Baltimore Orioles

Josh Rogers is the Orioles' latest attempt to fill their left-handed void in starting rotation

With his expected major league debut Tuesday, Josh Rogers is set to become the first left-hander to start a game for the Orioles this season. But he’s not the first to get a shot with that distinction.

Before Rogers came over from the New York Yankees in last month’s trade for closer Zach Britton, it was another crafty left-hander from the Yankees organization, Rule 5 draft pick Nestor Cortes Jr., who competed for a rotation spot in spring training.


That experiment never took hold despite plenty of excitement conjured by minicamp bullpen sessions from the 23-year-old left-hander, who lacked premium fastball velocity but had good secondary pitches and a reputation as a pitchability guy who limits damage.

On Tuesday, Rogers becomes the latest to get a chance to prove that archetype can work in the major league rotation after a successful month at Triple-A Norfolk.


In five starts for the Tides, Rogers had a 2.02 ERA with 18 strikeouts against seven walks with a 1.09 WHIP in 30 1/3 innings. He came to the Orioles organization from Triple-A Scranton/Wilkes Barre, where he had a 3.95 ERA in 19 starts with 83 strikeouts against 29 walks with a 1.34 WHIP.

By comparison, Cortes, who allowed 10 hits and four walks in 4 2/3 innings of major league relief before the Orioles returned him to the Yankees, has a 3.28 ERA in 21 appearances (16 starts) with 86 strikeouts, 33 walks and a 1.15 WHIP for the Rail Riders.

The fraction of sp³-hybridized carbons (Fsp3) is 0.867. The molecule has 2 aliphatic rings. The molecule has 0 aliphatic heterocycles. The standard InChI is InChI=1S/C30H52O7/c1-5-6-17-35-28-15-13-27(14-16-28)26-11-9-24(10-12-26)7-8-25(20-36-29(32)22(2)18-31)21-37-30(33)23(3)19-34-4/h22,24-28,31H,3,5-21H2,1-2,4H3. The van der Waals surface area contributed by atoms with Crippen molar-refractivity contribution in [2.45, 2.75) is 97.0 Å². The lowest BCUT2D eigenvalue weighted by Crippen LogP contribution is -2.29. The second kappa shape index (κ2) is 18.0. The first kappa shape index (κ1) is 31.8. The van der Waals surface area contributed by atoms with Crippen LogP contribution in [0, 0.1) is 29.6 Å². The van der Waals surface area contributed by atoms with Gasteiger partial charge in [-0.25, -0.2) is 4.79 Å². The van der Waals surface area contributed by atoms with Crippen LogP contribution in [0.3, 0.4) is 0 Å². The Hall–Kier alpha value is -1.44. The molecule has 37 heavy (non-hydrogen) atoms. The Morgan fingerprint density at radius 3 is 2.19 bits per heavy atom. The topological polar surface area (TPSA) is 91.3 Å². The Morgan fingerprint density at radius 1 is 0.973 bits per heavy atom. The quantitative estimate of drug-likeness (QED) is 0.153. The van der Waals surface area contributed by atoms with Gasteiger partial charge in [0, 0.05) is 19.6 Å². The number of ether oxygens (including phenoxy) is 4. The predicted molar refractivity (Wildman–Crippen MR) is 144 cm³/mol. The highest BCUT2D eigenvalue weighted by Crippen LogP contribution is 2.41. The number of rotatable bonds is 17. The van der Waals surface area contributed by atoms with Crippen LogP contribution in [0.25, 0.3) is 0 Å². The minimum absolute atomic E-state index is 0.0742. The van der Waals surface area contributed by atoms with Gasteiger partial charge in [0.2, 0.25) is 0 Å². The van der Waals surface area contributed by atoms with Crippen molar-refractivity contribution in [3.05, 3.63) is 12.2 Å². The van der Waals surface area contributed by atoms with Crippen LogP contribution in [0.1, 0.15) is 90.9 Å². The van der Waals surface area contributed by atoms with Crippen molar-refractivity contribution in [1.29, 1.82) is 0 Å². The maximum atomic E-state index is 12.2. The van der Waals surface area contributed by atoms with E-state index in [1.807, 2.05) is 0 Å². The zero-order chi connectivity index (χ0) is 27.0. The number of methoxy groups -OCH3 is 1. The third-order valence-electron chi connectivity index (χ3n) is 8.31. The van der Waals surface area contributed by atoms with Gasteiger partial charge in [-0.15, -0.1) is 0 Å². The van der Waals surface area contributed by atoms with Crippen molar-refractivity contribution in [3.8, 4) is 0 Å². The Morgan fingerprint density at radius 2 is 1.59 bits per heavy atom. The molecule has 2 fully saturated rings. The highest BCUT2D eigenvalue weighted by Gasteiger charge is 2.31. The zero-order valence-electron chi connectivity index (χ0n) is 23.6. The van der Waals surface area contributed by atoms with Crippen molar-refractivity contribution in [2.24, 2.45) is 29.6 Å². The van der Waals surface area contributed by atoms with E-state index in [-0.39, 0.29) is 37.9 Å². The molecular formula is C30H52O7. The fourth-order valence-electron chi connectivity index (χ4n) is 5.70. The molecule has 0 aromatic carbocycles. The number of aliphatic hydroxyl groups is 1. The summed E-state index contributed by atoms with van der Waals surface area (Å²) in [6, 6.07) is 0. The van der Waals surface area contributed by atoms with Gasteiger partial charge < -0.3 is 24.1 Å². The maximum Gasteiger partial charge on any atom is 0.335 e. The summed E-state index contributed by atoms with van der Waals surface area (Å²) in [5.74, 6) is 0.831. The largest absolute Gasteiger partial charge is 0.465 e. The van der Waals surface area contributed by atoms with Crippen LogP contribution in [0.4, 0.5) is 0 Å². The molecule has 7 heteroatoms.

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For the results to be different at this level for Rogers, it will come down to command, as it does with any other young arm. In a recent start at Pawtucket, Rogers’ fastball was mostly 89-90 mph, topping out at 91, but he commanded it well with some deception from his three-quarters delivery. He complements his fastball with an average changeup and a slider that one evaluator in attendance rated a tick above average.

That differs somewhat from Cortes’ arsenal. His breaking ball was a bigger, sweepy version somewhere between a slider and a curveball, and major league hitters picked that up easily.

Rogers, though, will get the first crack at what’s expected to be a long list of auditions in the coming weeks and years for the Orioles to develop a left-handed starting pitcher of their own. Wade Miley and Jayson Aquino made starts as southpaws in 2017, with only Miley earning that distinction in 2016.

Rogers joins a list of highly-touted left-handers in Keegan Akin, Zac Lowther, Alex Wells and Bruce Zimmermann who the Orioles will try and establish as left-handed rotation options. Akin has a bit better fastball than the rest of that group, but all get by on an ability to command their deceptive fastballs and use their guile on the mound to navigate minor league lineups.

The Orioles were fooled a little bit by Cortes’ statistical background and the small sample of what they saw at minicamp. As they take another crack at a left-handed starter developed, but not ultimately kept, by the Yankees, they’ll be hoping the only deception involved is with Rogers’ fastball.

Manager Buck Showalter said after Monday night’s game that he didn’t want to put too much pressure on Rogers, but described him as “an Indiana kid who’s got a feel for pitching” and was an Orioles target in the 2015 draft.


“I don’t want to say something and all of a sudden it doesn’t happen tomorrow — it’s the biggest jump in sports, the level of hitters you face and the levels of pitchers you face,” Showalter said. “But his pitchability, that’s a common theme. He’s got three or four pitches, and has got a feel for pitching. We’ll see if we can knock the anxiety off. It’s not rust, but once you get through that…”